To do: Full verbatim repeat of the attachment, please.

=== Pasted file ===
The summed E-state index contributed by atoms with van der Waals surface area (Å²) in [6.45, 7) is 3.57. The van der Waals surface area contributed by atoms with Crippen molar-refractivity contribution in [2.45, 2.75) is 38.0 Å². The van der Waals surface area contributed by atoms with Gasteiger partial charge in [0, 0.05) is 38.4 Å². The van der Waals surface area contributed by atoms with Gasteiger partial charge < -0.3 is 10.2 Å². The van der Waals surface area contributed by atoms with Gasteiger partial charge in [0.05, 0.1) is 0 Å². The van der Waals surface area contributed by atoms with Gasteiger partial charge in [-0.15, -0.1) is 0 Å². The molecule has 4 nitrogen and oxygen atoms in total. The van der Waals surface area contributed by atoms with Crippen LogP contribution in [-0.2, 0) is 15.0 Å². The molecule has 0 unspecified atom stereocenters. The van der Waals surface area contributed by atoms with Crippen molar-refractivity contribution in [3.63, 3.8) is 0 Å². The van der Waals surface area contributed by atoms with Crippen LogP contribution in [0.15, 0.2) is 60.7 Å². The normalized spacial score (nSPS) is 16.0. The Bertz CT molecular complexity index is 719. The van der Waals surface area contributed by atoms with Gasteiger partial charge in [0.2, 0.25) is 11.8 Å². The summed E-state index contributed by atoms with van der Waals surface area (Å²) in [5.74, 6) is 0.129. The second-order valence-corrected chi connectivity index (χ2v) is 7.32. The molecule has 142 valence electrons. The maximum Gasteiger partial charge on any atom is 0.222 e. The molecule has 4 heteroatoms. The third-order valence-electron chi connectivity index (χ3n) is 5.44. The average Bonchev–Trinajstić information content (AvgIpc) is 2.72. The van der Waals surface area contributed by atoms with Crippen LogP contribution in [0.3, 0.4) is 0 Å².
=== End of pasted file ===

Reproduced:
The summed E-state index contributed by atoms with van der Waals surface area (Å²) in [6.45, 7) is 3.57. The van der Waals surface area contributed by atoms with Crippen molar-refractivity contribution in [2.45, 2.75) is 38.0 Å². The van der Waals surface area contributed by atoms with Gasteiger partial charge in [0, 0.05) is 38.4 Å². The van der Waals surface area contributed by atoms with Gasteiger partial charge < -0.3 is 10.2 Å². The van der Waals surface area contributed by atoms with Gasteiger partial charge in [0.05, 0.1) is 0 Å². The van der Waals surface area contributed by atoms with Gasteiger partial charge in [-0.15, -0.1) is 0 Å². The molecule has 4 nitrogen and oxygen atoms in total. The van der Waals surface area contributed by atoms with Crippen LogP contribution in [-0.2, 0) is 15.0 Å². The molecule has 0 unspecified atom stereocenters. The van der Waals surface area contributed by atoms with Crippen molar-refractivity contribution in [3.63, 3.8) is 0 Å². The van der Waals surface area contributed by atoms with Crippen LogP contribution in [0.15, 0.2) is 60.7 Å². The normalized spacial score (nSPS) is 16.0. The Bertz CT molecular complexity index is 719. The van der Waals surface area contributed by atoms with Gasteiger partial charge in [0.2, 0.25) is 11.8 Å². The summed E-state index contributed by atoms with van der Waals surface area (Å²) in [5.74, 6) is 0.129. The second-order valence-corrected chi connectivity index (χ2v) is 7.32. The molecule has 142 valence electrons. The maximum Gasteiger partial charge on any atom is 0.222 e. The molecule has 4 heteroatoms. The third-order valence-electron chi connectivity index (χ3n) is 5.44. The average Bonchev–Trinajstić information content (AvgIpc) is 2.72. The van der Waals surface area contributed by atoms with Crippen LogP contribution in [0.3, 0.4) is 0 Å².